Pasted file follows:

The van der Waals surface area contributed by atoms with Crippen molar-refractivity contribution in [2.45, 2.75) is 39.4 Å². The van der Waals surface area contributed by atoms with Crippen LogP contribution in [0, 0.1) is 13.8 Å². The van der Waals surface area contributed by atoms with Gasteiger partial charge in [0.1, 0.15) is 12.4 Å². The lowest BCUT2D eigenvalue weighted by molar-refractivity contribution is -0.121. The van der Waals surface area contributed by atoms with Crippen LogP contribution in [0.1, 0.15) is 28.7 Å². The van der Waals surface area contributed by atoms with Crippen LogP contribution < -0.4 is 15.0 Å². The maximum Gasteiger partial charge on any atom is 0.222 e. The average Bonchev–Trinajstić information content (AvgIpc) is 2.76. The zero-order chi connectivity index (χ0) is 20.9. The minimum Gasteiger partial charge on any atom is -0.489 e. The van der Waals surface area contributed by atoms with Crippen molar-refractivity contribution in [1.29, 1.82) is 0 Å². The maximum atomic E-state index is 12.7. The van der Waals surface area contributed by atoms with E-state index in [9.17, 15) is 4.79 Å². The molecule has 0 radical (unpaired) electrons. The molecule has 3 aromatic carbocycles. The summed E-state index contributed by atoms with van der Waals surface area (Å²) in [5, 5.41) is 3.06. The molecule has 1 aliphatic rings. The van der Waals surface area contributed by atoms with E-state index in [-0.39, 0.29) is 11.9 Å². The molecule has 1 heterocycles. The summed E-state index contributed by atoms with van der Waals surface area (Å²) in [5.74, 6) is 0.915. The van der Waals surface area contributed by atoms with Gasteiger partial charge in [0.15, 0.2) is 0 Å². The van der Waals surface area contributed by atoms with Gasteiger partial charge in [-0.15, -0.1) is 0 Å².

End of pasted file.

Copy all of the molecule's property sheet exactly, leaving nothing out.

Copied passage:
The van der Waals surface area contributed by atoms with Crippen molar-refractivity contribution in [2.45, 2.75) is 39.4 Å². The van der Waals surface area contributed by atoms with Crippen LogP contribution in [0, 0.1) is 13.8 Å². The van der Waals surface area contributed by atoms with Gasteiger partial charge in [0.1, 0.15) is 12.4 Å². The lowest BCUT2D eigenvalue weighted by molar-refractivity contribution is -0.121. The van der Waals surface area contributed by atoms with Crippen LogP contribution in [0.1, 0.15) is 28.7 Å². The van der Waals surface area contributed by atoms with Crippen LogP contribution < -0.4 is 15.0 Å². The maximum Gasteiger partial charge on any atom is 0.222 e. The average Bonchev–Trinajstić information content (AvgIpc) is 2.76. The zero-order chi connectivity index (χ0) is 20.9. The minimum Gasteiger partial charge on any atom is -0.489 e. The van der Waals surface area contributed by atoms with Crippen molar-refractivity contribution in [1.29, 1.82) is 0 Å². The maximum atomic E-state index is 12.7. The van der Waals surface area contributed by atoms with E-state index in [9.17, 15) is 4.79 Å². The molecule has 0 radical (unpaired) electrons. The molecule has 3 aromatic carbocycles. The summed E-state index contributed by atoms with van der Waals surface area (Å²) in [5, 5.41) is 3.06. The molecule has 1 aliphatic rings. The van der Waals surface area contributed by atoms with E-state index in [-0.39, 0.29) is 11.9 Å². The molecule has 1 heterocycles. The summed E-state index contributed by atoms with van der Waals surface area (Å²) in [5.74, 6) is 0.915. The van der Waals surface area contributed by atoms with Gasteiger partial charge in [0.15, 0.2) is 0 Å². The van der Waals surface area contributed by atoms with Gasteiger partial charge in [-0.15, -0.1) is 0 Å².